University of Vermont Extension 
Department of Plant and Soil Science

Spring, Summer News Article

SINGING THE BLUES

By Dr. Leonard Perry, Extension Professor
University of Vermont
 

Blue is probably the least common color in the garden. While not common among flowers, it is even less common among other plant parts.

Of course, there are the blue leaves of rue, some hostas, some ornamental grasses, and blue spruce. And there are blue fruits on some perennials, such as the Solomon's Seal (Polygonatum), vines like the porcelain berry (Ampelopsis), and shrubs like the arrowwood (Viburnum).

Blue flowers are more often seen, and have more vivid colors, in cool northern climates, such as in Europe and increasingly in this country. Being an uncommon color, they can add variety to a garden. Or they can be used to evoke the perception of distance, the feeling of relaxation, or mirror "blue" moods. There are probably more blue flowers than you might imagine for your garden.

In his recent book, A Book of Blue Flowers, Robert Geneve lists 44 main families of ornamental plants containing blue flowers. Some families contain more, such as the Aster, Borage, Bellflower, Mint, Lily, Snapdragon, and Nightshade families. But not all members of a genus are normally blue.

A clue that it's blue might be that the species name is caerulea, cyanea, or azurea. There are many cultivars among the various families with names such as 'Heavenly Blue,' 'Sky Blue,' or 'Blue Star.' Keeping this in mind--that not all members of a genus are usually blue--here are some examples of various plant groups and uses.

For annual bedding plants you might consider the Ageratum (floss flower) or Torenia for low clumpers; Scaevola (blue fan flower), petunia, or verbena for low spreaders; sweet pea for a climber; and tall ageratum or mealy-cup sage (Salvia) for tall backgrounds.

Looking for a blue-colored flower for a hanging basket? Consider Browallia, Lobelia, petunia, or Scaevola. For specimen plants or containers consider Agapanthus, hydrangea, or Plumbago.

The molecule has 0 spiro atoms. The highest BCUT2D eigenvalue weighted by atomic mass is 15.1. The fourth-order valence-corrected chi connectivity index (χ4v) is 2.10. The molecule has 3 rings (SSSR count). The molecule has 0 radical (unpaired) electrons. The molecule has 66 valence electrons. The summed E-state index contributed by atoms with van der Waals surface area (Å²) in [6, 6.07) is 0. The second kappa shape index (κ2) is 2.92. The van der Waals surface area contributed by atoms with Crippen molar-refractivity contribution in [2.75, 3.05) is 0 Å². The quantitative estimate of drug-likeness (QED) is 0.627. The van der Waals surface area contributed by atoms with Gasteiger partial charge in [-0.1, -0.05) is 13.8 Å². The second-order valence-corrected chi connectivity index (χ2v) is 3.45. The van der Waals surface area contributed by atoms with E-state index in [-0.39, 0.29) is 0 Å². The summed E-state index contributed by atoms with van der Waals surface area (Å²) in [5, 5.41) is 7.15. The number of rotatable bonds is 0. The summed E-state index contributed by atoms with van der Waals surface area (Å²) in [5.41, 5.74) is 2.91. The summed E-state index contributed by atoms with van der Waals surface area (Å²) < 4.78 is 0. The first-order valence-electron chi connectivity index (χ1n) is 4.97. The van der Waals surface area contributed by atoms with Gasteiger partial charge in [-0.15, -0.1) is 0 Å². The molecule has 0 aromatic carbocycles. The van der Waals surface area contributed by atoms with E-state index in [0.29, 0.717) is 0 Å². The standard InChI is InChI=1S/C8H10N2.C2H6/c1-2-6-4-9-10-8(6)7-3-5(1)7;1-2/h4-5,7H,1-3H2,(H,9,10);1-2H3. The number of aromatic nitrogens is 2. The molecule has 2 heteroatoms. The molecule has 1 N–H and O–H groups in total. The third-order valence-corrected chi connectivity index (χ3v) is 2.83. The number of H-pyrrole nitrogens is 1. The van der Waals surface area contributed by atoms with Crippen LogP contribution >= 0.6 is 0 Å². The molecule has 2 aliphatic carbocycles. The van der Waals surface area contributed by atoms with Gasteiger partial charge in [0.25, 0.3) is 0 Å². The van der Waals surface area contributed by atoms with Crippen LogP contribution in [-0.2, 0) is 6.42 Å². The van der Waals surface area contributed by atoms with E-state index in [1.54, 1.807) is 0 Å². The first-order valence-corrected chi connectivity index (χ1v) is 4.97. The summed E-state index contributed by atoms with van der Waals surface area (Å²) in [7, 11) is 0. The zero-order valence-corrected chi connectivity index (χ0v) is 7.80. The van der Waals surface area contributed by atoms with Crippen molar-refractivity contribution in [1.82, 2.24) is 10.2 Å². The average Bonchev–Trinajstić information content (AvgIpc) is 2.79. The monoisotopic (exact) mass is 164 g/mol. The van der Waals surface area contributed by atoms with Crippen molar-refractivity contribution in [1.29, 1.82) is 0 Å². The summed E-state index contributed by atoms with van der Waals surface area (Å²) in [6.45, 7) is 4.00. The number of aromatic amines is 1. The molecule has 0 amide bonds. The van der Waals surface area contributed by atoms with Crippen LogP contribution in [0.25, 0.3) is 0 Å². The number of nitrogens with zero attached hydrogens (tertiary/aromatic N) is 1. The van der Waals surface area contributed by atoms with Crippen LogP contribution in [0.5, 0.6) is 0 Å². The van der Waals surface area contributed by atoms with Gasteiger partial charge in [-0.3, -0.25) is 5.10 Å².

Vines with blue flowers include clematis, morning glory, and for warm climates, wisteria and passion flower. For cut flowers you might use tall ageratum, the bulb Camassia, Eustoma (prairie gentian), iris, lavender, statice, lupine, scabiosa, or Perovskia (Russian Sage).

Bulbs include Alliums (ornamental onions), Camassia, crocus, hyacinth, Muscari (grape hyacinth), or iris. Some irises also may be used around ponds as can some water lilies and pickerel weed (Pontederia).

Some perennials for shade, in addition to the blue foliage hosta cultivars (often with "blue" in the name) include Ajuga (bugleweed) and Vinca ground covers; forget-me-not (Myosotis), Jacob's ladder (Polemonium), some primroses, and many lungworts (Pulmonaria). Perennials for sun in spring include Ajuga, columbine, Baptisia, Camassia, and Symphytum.

Amazed by the number of blue flowers? The list continues with summer perennials for sun like Agastache, Amsonia, Campanula, Centaurea, Delphinium, Echinops, Geranium, Iris, Lavandula, Limonium, Lupinus, Nepeta, Perovsia, Phlox, Platycodon, Salvia, Scabiosa, and Veronica, among others. For autumn bloom, try blue asters and Caryopteris.

This growing season, why not start singing the blues in your flower garden by incorporating some blue-flowered cultivars in existing beds. Or design a monochromatic blue bed for all-season flowering.


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